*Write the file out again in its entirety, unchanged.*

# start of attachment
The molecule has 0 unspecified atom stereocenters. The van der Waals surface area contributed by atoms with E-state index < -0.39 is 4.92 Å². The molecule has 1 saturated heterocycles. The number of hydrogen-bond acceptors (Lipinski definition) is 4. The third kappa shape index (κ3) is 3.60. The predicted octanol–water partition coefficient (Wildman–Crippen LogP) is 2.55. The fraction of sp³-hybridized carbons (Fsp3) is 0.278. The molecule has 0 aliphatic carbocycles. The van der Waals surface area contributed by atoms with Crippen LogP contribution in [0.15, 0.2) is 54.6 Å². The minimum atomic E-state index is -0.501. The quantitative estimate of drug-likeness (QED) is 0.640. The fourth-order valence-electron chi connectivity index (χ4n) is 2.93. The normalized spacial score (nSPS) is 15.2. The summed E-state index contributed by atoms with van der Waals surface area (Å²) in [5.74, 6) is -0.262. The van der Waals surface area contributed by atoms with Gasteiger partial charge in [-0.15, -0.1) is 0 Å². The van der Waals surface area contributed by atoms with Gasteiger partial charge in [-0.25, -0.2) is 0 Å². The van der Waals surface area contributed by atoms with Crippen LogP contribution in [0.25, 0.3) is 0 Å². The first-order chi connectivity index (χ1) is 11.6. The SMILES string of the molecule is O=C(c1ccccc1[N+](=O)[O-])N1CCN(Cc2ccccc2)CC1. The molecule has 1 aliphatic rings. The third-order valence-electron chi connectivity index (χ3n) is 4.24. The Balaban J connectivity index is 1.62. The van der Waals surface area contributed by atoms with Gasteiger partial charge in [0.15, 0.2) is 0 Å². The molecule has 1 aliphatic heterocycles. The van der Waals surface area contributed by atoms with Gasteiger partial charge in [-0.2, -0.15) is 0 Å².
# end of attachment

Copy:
The molecule has 0 unspecified atom stereocenters. The van der Waals surface area contributed by atoms with E-state index < -0.39 is 4.92 Å². The molecule has 1 saturated heterocycles. The number of hydrogen-bond acceptors (Lipinski definition) is 4. The third kappa shape index (κ3) is 3.60. The predicted octanol–water partition coefficient (Wildman–Crippen LogP) is 2.55. The fraction of sp³-hybridized carbons (Fsp3) is 0.278. The molecule has 0 aliphatic carbocycles. The van der Waals surface area contributed by atoms with Crippen LogP contribution in [0.15, 0.2) is 54.6 Å². The minimum atomic E-state index is -0.501. The quantitative estimate of drug-likeness (QED) is 0.640. The fourth-order valence-electron chi connectivity index (χ4n) is 2.93. The normalized spacial score (nSPS) is 15.2. The summed E-state index contributed by atoms with van der Waals surface area (Å²) in [5.74, 6) is -0.262. The van der Waals surface area contributed by atoms with Gasteiger partial charge in [-0.15, -0.1) is 0 Å². The van der Waals surface area contributed by atoms with Gasteiger partial charge in [-0.25, -0.2) is 0 Å². The van der Waals surface area contributed by atoms with Crippen LogP contribution in [0.25, 0.3) is 0 Å². The first-order chi connectivity index (χ1) is 11.6. The SMILES string of the molecule is O=C(c1ccccc1[N+](=O)[O-])N1CCN(Cc2ccccc2)CC1. The molecule has 1 aliphatic rings. The third-order valence-electron chi connectivity index (χ3n) is 4.24. The Balaban J connectivity index is 1.62. The van der Waals surface area contributed by atoms with Gasteiger partial charge in [0.15, 0.2) is 0 Å². The molecule has 1 aliphatic heterocycles. The van der Waals surface area contributed by atoms with Gasteiger partial charge in [-0.2, -0.15) is 0 Å².